Bob Brown's koala legacy

OUTGOING Greens Senator Bob Brown has unveiled legislation aimed at protecting Australia's koalas.

Senator Brown was joined by fellow Greens Senator Larissa Waters in releasing details of the Koala Protection Bill in Canberra on Wednesday.

The bill, to be introduced into the Senate in June, would make it unlawful to kill, harm or otherwise deal with a koala anywhere is Australia.

"The purpose of the bill is to make sure koalas, as an iconic Australian species and of significant cultural heritage, have special protection," said Senator Brown, who will retire from the Senate in June.

Senator Brown said the bill would also make it an offence to destroy or harm habitats in areas where the koala has been listed as threatened by the environment minister.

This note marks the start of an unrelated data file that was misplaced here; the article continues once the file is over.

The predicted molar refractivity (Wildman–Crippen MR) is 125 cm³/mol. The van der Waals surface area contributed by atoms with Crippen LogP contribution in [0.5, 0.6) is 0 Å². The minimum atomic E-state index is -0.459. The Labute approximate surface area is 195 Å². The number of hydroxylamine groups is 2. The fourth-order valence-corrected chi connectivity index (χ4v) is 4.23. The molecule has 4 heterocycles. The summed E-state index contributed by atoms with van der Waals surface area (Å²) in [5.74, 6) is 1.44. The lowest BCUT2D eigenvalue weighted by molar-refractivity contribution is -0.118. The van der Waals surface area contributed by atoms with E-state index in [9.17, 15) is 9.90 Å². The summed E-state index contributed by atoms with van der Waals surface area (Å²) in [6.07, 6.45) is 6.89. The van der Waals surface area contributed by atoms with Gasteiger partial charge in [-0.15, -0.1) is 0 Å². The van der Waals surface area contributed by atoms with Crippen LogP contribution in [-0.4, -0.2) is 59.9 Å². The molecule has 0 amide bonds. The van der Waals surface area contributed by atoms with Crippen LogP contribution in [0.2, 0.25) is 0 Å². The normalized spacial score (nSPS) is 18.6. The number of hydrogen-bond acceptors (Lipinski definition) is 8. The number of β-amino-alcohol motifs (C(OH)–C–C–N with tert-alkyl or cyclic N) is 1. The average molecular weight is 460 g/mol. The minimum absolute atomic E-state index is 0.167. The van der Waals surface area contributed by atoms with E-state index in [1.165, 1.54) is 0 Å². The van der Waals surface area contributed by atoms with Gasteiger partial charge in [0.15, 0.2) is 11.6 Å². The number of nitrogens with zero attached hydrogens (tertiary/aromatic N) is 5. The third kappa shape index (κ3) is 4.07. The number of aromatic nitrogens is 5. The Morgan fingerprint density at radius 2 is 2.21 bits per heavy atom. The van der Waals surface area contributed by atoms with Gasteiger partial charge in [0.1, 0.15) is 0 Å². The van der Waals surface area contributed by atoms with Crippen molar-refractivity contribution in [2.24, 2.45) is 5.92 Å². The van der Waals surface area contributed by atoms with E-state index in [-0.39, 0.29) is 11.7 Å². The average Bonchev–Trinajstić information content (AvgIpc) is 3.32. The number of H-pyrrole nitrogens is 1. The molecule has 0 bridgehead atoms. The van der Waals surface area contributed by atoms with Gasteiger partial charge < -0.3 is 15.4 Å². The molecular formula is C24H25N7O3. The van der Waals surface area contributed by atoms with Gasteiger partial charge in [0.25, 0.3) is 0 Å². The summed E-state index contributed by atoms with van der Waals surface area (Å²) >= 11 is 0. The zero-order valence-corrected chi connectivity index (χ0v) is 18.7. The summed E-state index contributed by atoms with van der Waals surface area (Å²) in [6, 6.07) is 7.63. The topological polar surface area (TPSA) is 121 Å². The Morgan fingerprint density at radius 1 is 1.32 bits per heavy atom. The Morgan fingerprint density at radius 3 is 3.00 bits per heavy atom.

"The bill is in the spirit of the US law of 1940 which brought the American bald eagle, an iconic species, back from the brink of extinction by protecting it from human predators," Senator Brown said.

In 2010 the Greens initiated a Senate inquiry into Australia's koala population, which found numbers were "fast approaching a crisis point".

"The recent listing of koalas by the minister under the EPBC Act is limited to Queensland and NSW. This is not good enough. The failures of the EPBC Act over the 15 years to protect koala populations has necessitated this bill," Senator Brown said.

Topics:  bob brown

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